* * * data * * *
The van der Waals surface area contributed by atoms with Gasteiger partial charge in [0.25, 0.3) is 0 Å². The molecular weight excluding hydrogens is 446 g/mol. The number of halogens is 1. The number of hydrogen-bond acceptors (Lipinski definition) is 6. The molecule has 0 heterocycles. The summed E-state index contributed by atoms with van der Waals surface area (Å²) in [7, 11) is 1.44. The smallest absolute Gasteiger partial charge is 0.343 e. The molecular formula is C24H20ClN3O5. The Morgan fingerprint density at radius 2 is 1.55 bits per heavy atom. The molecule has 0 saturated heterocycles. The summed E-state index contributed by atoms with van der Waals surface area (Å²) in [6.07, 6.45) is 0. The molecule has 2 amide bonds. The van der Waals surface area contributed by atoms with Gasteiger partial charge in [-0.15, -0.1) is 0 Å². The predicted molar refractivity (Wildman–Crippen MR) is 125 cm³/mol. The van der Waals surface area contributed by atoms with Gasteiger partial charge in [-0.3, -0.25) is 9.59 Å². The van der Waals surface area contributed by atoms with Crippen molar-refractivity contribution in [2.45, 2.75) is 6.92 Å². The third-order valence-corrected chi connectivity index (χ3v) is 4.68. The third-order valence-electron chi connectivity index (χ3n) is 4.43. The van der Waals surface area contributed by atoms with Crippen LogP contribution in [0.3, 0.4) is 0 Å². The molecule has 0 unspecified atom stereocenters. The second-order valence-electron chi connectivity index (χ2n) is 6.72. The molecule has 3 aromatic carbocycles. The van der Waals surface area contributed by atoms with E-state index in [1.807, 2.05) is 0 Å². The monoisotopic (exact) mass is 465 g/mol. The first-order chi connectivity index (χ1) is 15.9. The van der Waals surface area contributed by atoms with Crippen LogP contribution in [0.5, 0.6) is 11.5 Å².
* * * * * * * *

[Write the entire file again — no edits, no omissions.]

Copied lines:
The van der Waals surface area contributed by atoms with Gasteiger partial charge in [0.25, 0.3) is 0 Å². The molecular weight excluding hydrogens is 446 g/mol. The number of halogens is 1. The number of hydrogen-bond acceptors (Lipinski definition) is 6. The molecule has 0 heterocycles. The summed E-state index contributed by atoms with van der Waals surface area (Å²) in [7, 11) is 1.44. The smallest absolute Gasteiger partial charge is 0.343 e. The molecular formula is C24H20ClN3O5. The Morgan fingerprint density at radius 2 is 1.55 bits per heavy atom. The molecule has 0 saturated heterocycles. The summed E-state index contributed by atoms with van der Waals surface area (Å²) in [6.07, 6.45) is 0. The molecule has 2 amide bonds. The van der Waals surface area contributed by atoms with Gasteiger partial charge in [-0.15, -0.1) is 0 Å². The predicted molar refractivity (Wildman–Crippen MR) is 125 cm³/mol. The van der Waals surface area contributed by atoms with Gasteiger partial charge in [-0.3, -0.25) is 9.59 Å². The van der Waals surface area contributed by atoms with Crippen molar-refractivity contribution in [2.45, 2.75) is 6.92 Å². The third-order valence-corrected chi connectivity index (χ3v) is 4.68. The third-order valence-electron chi connectivity index (χ3n) is 4.43. The van der Waals surface area contributed by atoms with Crippen LogP contribution in [0.3, 0.4) is 0 Å². The molecule has 0 unspecified atom stereocenters. The second-order valence-electron chi connectivity index (χ2n) is 6.72. The molecule has 3 aromatic carbocycles. The van der Waals surface area contributed by atoms with E-state index in [1.807, 2.05) is 0 Å². The monoisotopic (exact) mass is 465 g/mol. The first-order chi connectivity index (χ1) is 15.9. The van der Waals surface area contributed by atoms with Crippen LogP contribution in [0.5, 0.6) is 11.5 Å².